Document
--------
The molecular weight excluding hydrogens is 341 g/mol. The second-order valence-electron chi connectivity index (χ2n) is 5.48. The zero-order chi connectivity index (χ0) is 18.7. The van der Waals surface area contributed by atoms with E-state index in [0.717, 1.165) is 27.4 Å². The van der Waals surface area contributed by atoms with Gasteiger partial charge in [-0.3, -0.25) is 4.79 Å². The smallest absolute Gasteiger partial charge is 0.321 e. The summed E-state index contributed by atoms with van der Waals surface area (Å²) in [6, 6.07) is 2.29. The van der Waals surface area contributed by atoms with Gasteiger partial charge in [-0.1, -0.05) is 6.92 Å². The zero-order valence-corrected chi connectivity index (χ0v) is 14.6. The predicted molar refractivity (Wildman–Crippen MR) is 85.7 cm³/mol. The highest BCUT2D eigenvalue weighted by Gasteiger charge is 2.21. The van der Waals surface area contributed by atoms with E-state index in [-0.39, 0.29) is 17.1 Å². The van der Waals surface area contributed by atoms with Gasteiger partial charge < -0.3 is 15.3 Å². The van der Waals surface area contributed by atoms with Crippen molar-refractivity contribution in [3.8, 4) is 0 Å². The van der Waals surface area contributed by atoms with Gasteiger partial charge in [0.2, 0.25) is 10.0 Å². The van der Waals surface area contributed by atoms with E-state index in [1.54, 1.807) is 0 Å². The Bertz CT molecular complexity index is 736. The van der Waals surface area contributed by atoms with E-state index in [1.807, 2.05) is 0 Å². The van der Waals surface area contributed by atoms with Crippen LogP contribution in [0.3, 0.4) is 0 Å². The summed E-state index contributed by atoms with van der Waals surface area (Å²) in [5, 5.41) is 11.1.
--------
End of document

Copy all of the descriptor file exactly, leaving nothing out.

The molecular weight excluding hydrogens is 341 g/mol. The second-order valence-electron chi connectivity index (χ2n) is 5.48. The zero-order chi connectivity index (χ0) is 18.7. The van der Waals surface area contributed by atoms with E-state index in [0.717, 1.165) is 27.4 Å². The van der Waals surface area contributed by atoms with Gasteiger partial charge in [-0.3, -0.25) is 4.79 Å². The smallest absolute Gasteiger partial charge is 0.321 e. The summed E-state index contributed by atoms with van der Waals surface area (Å²) in [6, 6.07) is 2.29. The van der Waals surface area contributed by atoms with Gasteiger partial charge in [-0.1, -0.05) is 6.92 Å². The zero-order valence-corrected chi connectivity index (χ0v) is 14.6. The predicted molar refractivity (Wildman–Crippen MR) is 85.7 cm³/mol. The highest BCUT2D eigenvalue weighted by Gasteiger charge is 2.21. The van der Waals surface area contributed by atoms with E-state index in [-0.39, 0.29) is 17.1 Å². The van der Waals surface area contributed by atoms with Gasteiger partial charge < -0.3 is 15.3 Å². The van der Waals surface area contributed by atoms with Crippen molar-refractivity contribution in [3.8, 4) is 0 Å². The van der Waals surface area contributed by atoms with Gasteiger partial charge in [0.2, 0.25) is 10.0 Å². The van der Waals surface area contributed by atoms with E-state index in [1.54, 1.807) is 0 Å². The Bertz CT molecular complexity index is 736. The van der Waals surface area contributed by atoms with E-state index in [1.807, 2.05) is 0 Å². The van der Waals surface area contributed by atoms with Crippen LogP contribution in [0.3, 0.4) is 0 Å². The summed E-state index contributed by atoms with van der Waals surface area (Å²) in [5, 5.41) is 11.1.